New this year with the celebration of the 25th match is the unveiling of the prestigious Engel & Vӧlkers Cup that will be awarded to the winning Polo team. The silver cup will be a symbol for the 25th Polo for Charity match and this coveted prize will be displayed by the winning team sponsor in their offices for the entire year. And, Platinum team sponsor Lang Capital returns for the 4th consecutive year. Pete and Tracey Lang continue to support Polo For Charity as their biggest charitable event each year.
TAILGATING, FRIENDS, AND FASHION
Tailgate tents line the field and there’s a little bit of something for everyone. Your tailgate reflects you and can be as fancy or as simple as you want it to be. There are prizes given for Best Tailgate – so if you’re competitive, then you’ll want to step up your game.
What’s more important than the décor are the people you choose with which to spend the day! It’s a great way to have a FUN group outing for family and friends. Reservations for sponsorships and VIP patron positions on the field are still available, though filling fast.
Polo fashion is always as diverse as the food and drinks. Some patrons choose to dress to the nines, while others choose to go with “Lowcountry casual” (shorts and golf shirts.) At halftime, spectators are invited on the field to replace the mounds of grass that have been unearthed by the horses’ hooves. It’s always a fun time to “stomp the divots” and meet more of the spectators.
Proceeds will benefit the Lowcountry Foundation for Wounded Military Heroes (LFWMH) – a local all-volunteer organization whose mission is to bring awareness to combat-wounded veterans of the Lowcountry. 100% of all proceeds raised by the LFWMH go directly to support services for veterans and their families located in the Lowcountry. “We are truly pleased that The Rotary Club of Okatie has partnered with us for the 2018 Polo for Charity Event” said Russ Spicer the founder of the LFWMH. “Proceeds raised from this event will go toward our 17th sponsored service dog from K9s for Warriors — the nation’s largest provider of service canines for disabled vets suffering from PTSD and traumatic brain injury. In honor of this event, this dog will be named ‘Okatie’ and will be paired with a deserving wounded warrior from our area.”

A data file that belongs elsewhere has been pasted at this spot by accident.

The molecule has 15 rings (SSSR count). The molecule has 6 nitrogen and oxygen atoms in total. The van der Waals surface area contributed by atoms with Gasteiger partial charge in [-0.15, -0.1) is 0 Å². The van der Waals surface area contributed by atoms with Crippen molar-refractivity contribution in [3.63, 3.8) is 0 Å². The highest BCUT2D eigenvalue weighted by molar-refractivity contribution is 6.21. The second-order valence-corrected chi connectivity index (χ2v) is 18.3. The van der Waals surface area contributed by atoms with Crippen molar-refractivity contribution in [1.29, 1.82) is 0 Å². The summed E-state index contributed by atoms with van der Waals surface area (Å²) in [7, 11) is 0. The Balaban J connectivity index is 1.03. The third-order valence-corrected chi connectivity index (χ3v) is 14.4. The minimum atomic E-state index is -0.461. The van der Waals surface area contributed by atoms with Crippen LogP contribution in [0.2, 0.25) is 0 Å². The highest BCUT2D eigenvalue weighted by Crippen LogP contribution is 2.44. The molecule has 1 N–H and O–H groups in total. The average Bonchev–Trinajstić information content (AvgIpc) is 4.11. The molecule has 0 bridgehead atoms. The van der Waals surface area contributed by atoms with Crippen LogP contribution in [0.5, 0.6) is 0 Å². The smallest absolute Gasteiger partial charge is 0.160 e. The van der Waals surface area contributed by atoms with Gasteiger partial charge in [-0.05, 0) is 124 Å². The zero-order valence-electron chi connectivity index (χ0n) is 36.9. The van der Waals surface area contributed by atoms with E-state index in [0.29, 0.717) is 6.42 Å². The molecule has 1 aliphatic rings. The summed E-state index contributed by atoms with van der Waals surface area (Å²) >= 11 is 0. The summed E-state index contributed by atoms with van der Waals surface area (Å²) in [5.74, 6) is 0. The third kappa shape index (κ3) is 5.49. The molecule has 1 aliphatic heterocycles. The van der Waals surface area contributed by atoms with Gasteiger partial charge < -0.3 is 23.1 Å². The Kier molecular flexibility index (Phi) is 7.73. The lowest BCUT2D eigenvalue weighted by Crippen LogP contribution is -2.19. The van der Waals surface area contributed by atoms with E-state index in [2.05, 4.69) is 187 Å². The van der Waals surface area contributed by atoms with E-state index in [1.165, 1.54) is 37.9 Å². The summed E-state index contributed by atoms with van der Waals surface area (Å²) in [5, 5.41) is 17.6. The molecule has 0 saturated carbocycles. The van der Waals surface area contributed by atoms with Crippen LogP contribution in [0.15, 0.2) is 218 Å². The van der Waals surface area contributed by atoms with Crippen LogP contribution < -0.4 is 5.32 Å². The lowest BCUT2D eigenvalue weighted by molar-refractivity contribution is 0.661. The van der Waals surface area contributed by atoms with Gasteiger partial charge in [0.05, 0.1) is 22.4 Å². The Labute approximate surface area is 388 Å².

Support the event by becoming an Event Sponsor or by purchasing a Polo Tailgating Package. The Rotary Club can help you with all the details from tents, tables and chairs to arranging catering. You can support the event by purchasing a program ad, donating a raffle prize, buying a $5 raffle ticket or by becoming a “Friend of Polo” for just a $30 donation.
Of course, the most fun way to support the event is to attend the event. General admission tickets are $20 in advance, $25 at the gate, children 12 and under free.
For more information:
Barbara McFadden at 843-298-3055
Juli Lester at 843-384-8010.
To learn more about the event, follow on Facebook at Okatie Rotary Polo for Charity